Most conversations about racism in America focus on individual acts and people. Was LuAnn wearing blackface as Diana Ross racist? When white people use the n-word ironically is it racist? Is Steve King of Iowa racist? (Yes, yes, and yes.) Unfortunately, those conversations consume so much of the air in the room, there is little energy to focus on the structures that reinforce and sustain racism, systems that guarantee that racist oppression and disparities would continue even if not one single racist epithet is uttered ever again anywhere in the world.
The problem is structural or systemic racism is usually invisible, which makes books like Algorithms of Oppression from Safiya Umoja Noble so critical to advancing justice. Noble happened to google “black girls” and the autocomplete prediction that came up was appallingly pornographic. She wondered what kind of messages that sends, how the imprimatur of search, which many people mistake for research, implicitly endorses the results no matter how problematic they may be. This motivated years of research on those algorithms that have so much power to define and shape our world. These are instructions, code that is private and proprietary, code that operates with a kind of impunity. It’s code, how can code be racist?
But these sorts of errors have been part of our information systems all along. Consider the ubiquitous Dewed Decimal System or the Library of Congress classifications. When activists lobbied successfully to get the Library of Congress to stop classifying immigrants without documents as illegal aliens, Congress hurriedly introduced a law to prohibit political influence in the classifications, as though the original classifications were not political already. In another example, although most people in the world belong to other faiths and most of the texts in the world are from other faiths, eighty percent of the classification labels in the system are related to Christianity. Even the geography of Asia and Africa get the short end of the classification stick. No one sat down to create a racist classification system, it was just a matter of attention to and awareness of white culture and attention withheld and ignorance of non-white cultures and sources.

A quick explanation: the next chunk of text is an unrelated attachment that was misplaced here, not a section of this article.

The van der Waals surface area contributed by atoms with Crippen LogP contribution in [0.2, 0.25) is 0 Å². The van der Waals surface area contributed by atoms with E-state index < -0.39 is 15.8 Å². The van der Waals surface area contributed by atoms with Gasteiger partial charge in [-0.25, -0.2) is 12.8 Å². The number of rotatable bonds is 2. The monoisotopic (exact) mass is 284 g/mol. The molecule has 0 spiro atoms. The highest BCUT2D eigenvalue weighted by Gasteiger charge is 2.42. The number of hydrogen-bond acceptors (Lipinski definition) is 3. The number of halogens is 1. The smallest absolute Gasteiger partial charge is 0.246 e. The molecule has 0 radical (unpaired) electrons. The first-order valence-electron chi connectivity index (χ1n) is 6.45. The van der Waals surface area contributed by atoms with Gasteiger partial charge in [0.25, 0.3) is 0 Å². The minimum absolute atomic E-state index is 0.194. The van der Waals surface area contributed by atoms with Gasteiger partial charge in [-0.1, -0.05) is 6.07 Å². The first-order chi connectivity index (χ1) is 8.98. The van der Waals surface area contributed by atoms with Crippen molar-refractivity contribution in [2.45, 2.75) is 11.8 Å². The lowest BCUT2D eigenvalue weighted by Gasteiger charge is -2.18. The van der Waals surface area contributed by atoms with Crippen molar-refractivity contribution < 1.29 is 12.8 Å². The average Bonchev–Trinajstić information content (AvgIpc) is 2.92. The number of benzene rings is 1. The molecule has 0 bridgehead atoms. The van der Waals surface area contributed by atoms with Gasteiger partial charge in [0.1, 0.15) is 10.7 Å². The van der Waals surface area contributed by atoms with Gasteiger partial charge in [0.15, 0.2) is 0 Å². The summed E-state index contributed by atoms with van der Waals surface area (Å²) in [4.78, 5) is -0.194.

White supremacy is often a matter of simply being the default. By being the default, nothing needs to be said, it just is. Noble makes the critical point that bad search results are the result of decisions made in creating the algorithms that govern what they produce. That they can be modified for better results is evident by Google’s decision to downgrade the rank of porn results. That result ranking can be manipulated is evidenced by the big Search Engine Optimization industry, by Dan Savage’s cyber-prank santorum, and by Google’s own actions.
Noble does an excellent job making her point. She builds her case carefully and expands beyond the readily obvious to looking deeper, at card catalogs, at the Library of Congress, making the argument that if information retrieval is biased, the basic facts needed to redress inequity are not even available. When examining information classification, archival, and search algorithms through the lens of critical race theory, Noble strives to be dispassionate and analytical. It makes those chapters a bit of a struggle. Some might say she becomes “overly academic”, but that reminds me of this tweet.
ok hi what if for 2018 we agree to stop including “the prose is tooacademic” in reviews of academic books from academic presses by academics writing books that their fields require them to write
— free kellyanne (@DearSplenda) November 23, 2017
It’s actually not that there is too much academic jargon. There isn’t. It is that sometimes she writes dispassionately about something we know she cares about passionately. If we care for justice, we must be passionate about it, too. The thing is, when people write about race and gender and challenge the power structure, they will be attacked. Writing dispassionately, analytically, dare we say academically, is a necessary bulwark against those attacks.
Her passion comes through loud and clear in the final chapter. There is a riff on how technology will not save us that would make Gil Scott-Heron proud. She takes down a lot of popular shibboleths of the technocrats, the idea the colorblind is good, that racism has been solved, that the solution to racism is an individual practice, that we are postracial, that all we need to fix racism is fix the feeder system to education and industry. She presents the evidence and has receipts. This is a myth-busting book, busting the comfortable myth that technology and computers can’t be racist. They are made by people, of course they can be.
I received an e-galley of Algorithms of Oppression from the publisher through NetGalley.